Learning from the Past

911For those history buffs out there, here’s a test. What country could be described by these conditions, which occurred over decade or so:

• Injured national pride;
• A new national leader who had not been elected by majority vote;
• An economic calamity that almost overnight destroyed the middle class standard of living;
• Long term unemployment/underemployment over 25%;
• A terrorist event, forewarned to the leaders, that set ablaze a symbol of the nation and resulted in laws passed allowing increased domestic security, monitoring of personal communications, arrest of suspicious people to be held without access to lawyers, military tribunals and an all out war on terrorism;
• Private army of over 400,000;
• Rise of a new minority political party that:

– is ultra right wing and fanatical;
– has a short and easy to remember name;
– funded by bankers and wealthy industrialists;
– panders to lower class white men with disciplined messages about Christian purity, anti-communism, free enterprise, the military, nationalism, freedom and the protection of the homeland;
– effective in propaganda, staged events and use of their own media;
– uncompromising in denying passage of emergency legislation needed during a crisis to undermine the sitting government;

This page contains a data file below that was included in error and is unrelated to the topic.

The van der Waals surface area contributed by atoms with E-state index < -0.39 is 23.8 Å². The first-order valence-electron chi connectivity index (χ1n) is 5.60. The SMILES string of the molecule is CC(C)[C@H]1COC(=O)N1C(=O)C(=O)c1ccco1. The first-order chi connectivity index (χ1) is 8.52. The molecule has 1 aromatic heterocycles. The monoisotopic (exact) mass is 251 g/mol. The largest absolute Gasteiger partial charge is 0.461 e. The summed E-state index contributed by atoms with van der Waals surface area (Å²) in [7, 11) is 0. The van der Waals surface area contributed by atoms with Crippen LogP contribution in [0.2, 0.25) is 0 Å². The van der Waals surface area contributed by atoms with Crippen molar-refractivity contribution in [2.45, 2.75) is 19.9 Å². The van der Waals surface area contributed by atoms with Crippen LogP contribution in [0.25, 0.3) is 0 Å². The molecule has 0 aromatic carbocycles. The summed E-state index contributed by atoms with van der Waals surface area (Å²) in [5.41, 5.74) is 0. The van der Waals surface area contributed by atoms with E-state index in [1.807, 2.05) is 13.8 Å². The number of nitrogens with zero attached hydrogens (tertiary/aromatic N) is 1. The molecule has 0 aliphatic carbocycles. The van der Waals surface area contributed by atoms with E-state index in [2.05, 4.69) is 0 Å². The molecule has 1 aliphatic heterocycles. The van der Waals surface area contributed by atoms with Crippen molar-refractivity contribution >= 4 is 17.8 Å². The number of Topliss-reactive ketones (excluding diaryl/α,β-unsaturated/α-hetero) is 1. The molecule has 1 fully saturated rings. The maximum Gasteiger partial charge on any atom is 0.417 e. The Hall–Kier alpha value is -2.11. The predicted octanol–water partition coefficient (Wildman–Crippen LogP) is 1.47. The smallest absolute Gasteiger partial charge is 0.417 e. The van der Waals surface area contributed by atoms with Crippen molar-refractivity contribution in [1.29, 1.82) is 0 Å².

– with leaders who make simplistic, often inflammatory rhetoric against well-educated elite in government and media.

Please use the comment box for your answer.

Authors note: For the last few weeks, I have been working on a story about the ethics of political hate. My intention was to discuss teachings of different religions and historic figures from political movements; examples of divided government and failed democracies; etc.  Each time I began writing, I kept returning to stories of one particular failed democracy. I’ve stopped working on the piece, at least for now, until I can approach it with a fresher angle. In many ways, my story kept sounding way too much like this piece, which I hadn’t read at the time, written eight years ago: http://www.commondreams.org/views03/0316-08.htm – I encourage you to take a look at it. We are living in scary times. I not referring to war and terrorism, though they are scary, I am referring to us.